This is really a topic that is constantly being discussed and at the same time one that will probably never end because of the danger that football provides. Everything kid, teenager, and adult knows what they are signing up for when they are playing one of the most dangerous sports. There are the possibilities of life threatening injures, but at the same there are the same risk of other jobs. I know there has been a lot of discussion about how players in the NFL aren’t being protected correctly, or simply they aren’t cared about. But a lot of the blame can’t be put on them because they are always trying to improve the safety of the helmets, always coming up with new advances in the design that has a better chance of better protection. In addition, a lot of the helmet to helmet plays happen incidentally, something that can’t be prevented because thats simply the nature of the game. If you look at the tackle that paralyzed Eric LeGrand, there wasn’t anything malicious about it, just a simple football play that happened to go wrong. A lot of these former NFL players are beginning to sue the league because they are suffering from these post career injuries, but going into it they knew the risk that was being taken.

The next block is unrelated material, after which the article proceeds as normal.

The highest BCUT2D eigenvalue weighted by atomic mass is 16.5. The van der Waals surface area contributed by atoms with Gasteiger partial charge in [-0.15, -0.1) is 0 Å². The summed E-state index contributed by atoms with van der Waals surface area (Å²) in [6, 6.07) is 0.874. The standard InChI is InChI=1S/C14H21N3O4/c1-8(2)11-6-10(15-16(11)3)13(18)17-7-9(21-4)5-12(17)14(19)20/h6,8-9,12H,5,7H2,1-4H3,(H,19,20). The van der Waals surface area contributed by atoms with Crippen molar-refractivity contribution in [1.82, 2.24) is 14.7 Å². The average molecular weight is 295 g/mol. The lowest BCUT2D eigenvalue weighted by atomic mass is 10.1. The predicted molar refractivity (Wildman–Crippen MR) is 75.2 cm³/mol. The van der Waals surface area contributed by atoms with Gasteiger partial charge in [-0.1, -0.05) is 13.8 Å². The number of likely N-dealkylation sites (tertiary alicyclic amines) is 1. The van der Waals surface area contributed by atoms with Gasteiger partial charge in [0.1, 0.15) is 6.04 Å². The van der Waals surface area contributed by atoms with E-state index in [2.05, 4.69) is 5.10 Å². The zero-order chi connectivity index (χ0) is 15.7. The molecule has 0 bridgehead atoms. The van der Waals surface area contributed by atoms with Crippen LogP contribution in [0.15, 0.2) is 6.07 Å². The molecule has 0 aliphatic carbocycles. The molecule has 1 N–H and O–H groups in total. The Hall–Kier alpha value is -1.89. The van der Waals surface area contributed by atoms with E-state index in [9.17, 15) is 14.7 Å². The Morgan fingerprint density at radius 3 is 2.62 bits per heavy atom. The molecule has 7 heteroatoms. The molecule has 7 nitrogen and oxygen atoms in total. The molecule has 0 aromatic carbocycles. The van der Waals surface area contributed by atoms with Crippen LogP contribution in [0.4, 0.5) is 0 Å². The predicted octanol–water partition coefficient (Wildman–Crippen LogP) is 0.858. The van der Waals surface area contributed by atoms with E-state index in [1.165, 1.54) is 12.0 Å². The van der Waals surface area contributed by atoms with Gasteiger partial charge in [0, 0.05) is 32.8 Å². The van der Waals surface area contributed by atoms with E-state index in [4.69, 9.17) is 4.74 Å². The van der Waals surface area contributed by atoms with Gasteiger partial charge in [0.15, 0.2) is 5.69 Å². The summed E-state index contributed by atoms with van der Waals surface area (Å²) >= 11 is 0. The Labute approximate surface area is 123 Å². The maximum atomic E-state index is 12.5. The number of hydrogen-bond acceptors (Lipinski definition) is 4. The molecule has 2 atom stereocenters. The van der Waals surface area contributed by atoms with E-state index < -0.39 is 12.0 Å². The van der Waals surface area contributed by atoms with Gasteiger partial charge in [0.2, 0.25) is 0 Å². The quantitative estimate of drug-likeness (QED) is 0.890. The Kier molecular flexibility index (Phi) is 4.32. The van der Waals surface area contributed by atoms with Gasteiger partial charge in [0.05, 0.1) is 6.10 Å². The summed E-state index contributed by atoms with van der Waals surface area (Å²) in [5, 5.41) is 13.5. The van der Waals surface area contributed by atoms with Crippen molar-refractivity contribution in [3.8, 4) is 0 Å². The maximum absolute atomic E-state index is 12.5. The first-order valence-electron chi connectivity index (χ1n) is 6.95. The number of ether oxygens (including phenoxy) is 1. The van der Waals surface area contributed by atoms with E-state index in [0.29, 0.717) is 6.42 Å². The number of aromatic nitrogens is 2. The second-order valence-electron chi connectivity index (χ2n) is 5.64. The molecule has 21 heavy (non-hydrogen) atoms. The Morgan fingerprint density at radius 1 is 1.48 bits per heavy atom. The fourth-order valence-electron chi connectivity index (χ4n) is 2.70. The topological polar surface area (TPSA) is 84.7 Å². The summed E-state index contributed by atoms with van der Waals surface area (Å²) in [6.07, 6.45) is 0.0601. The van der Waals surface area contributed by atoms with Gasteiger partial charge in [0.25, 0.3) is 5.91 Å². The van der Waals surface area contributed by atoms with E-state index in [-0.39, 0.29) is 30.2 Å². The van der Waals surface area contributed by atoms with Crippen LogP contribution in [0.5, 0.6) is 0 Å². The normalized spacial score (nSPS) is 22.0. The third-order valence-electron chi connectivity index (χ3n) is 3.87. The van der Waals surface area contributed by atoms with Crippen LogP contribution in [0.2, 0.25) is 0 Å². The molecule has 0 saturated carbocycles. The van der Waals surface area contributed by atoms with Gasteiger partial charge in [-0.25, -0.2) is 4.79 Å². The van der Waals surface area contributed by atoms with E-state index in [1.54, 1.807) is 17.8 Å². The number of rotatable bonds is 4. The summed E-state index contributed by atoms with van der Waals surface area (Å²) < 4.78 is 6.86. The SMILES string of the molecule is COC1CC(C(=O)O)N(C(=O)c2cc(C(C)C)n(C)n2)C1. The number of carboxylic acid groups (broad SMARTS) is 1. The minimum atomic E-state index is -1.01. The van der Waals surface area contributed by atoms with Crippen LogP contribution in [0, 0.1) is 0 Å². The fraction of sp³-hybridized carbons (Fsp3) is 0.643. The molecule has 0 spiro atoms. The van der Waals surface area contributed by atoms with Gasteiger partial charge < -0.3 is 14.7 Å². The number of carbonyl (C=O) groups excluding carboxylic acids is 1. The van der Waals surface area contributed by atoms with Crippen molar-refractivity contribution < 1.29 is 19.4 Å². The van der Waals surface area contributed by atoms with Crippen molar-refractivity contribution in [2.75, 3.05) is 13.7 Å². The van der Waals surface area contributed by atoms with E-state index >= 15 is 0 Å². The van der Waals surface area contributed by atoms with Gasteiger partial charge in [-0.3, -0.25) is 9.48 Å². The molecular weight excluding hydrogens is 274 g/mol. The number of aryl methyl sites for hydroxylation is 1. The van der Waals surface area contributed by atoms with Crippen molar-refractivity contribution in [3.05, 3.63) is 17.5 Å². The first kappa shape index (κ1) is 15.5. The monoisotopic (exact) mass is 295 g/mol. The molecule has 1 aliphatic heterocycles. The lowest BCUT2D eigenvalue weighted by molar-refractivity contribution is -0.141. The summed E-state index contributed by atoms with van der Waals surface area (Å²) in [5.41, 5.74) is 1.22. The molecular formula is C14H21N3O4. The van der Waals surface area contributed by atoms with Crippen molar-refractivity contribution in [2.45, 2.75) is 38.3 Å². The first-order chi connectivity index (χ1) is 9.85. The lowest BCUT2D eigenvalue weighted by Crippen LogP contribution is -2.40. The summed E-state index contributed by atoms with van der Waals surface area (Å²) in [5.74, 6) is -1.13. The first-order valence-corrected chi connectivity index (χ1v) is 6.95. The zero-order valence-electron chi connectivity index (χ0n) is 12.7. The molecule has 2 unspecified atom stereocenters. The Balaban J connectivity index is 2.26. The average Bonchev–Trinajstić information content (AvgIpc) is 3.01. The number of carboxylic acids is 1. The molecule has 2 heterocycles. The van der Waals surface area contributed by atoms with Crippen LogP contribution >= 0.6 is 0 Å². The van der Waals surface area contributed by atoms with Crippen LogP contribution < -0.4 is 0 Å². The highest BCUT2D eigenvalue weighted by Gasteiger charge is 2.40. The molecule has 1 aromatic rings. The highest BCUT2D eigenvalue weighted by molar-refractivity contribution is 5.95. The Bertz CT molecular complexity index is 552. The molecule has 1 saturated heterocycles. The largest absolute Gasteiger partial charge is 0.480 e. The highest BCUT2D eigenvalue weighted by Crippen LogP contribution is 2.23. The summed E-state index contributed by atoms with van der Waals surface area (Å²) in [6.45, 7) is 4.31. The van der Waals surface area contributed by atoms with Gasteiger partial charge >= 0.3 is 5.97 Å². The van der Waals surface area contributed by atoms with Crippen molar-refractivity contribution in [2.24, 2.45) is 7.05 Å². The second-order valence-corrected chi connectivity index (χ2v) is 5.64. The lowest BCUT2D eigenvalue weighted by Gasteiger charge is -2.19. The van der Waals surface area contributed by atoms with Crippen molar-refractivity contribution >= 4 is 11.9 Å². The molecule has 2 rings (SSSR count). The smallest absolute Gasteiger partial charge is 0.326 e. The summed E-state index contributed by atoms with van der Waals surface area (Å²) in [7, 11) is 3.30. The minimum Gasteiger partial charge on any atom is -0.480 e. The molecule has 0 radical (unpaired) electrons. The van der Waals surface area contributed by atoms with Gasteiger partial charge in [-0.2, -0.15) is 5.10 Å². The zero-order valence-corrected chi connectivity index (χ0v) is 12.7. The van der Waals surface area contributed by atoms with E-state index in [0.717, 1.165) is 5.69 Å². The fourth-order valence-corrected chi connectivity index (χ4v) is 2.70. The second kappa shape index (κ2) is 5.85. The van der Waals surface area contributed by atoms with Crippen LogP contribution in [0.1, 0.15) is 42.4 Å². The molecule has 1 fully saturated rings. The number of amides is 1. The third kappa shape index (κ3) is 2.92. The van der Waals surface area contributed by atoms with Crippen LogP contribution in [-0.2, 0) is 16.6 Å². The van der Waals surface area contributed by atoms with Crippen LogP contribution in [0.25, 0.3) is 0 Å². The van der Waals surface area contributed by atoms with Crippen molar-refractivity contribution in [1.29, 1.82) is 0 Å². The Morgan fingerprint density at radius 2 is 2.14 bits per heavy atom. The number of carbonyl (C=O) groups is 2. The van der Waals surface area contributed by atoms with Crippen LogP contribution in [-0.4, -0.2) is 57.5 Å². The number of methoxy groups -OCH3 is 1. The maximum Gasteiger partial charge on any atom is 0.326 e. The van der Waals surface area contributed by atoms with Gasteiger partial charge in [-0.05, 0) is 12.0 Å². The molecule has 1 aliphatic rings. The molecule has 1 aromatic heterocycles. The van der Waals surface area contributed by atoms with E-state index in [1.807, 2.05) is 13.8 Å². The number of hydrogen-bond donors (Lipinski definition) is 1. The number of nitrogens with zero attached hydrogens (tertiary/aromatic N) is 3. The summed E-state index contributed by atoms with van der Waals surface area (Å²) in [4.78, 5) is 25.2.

Attached is a link about how the NFL is finally acknowledging that there is a link between football and CTE: http://www.espn.com/espn/otl/story/_/id/14972296/top-nfl-official-acknowledges-link-football-related-head-trauma-cte-first

  2. tmv5147

    This has been a discussion for many years, so the awareness has been publicized. The athletes who decide to play football realize what they’re getting themselves into and the risks they face. Now you are starting to see players start playing much later, like in high school because the parents of those players realize their son is still young and their brains are still developing at that young age and they don’t want permanent damage at such a young age. No matter how much you try and “scare” someone into not playing football, someone with a true passion for the game will never back down. If someones son decides that they want to join the army and they have a burning passion in them to be a solider nothing anyone says is going to stop them, not even the fear of dying. The same thing goes for someone with a passion to play football, someone may tell them they are at high risk of serious and sometimes career ending injury, but that’s not going to stop them from playing no matter what, NFL players are born to be NFL because less than 1% of the people who play football make it to that level. The other thing is the football can’t become extinct because the NFL is one of the wealthiest, money-making markets in the country, just imagine how much differently this country would change without football, it would affect more than you think.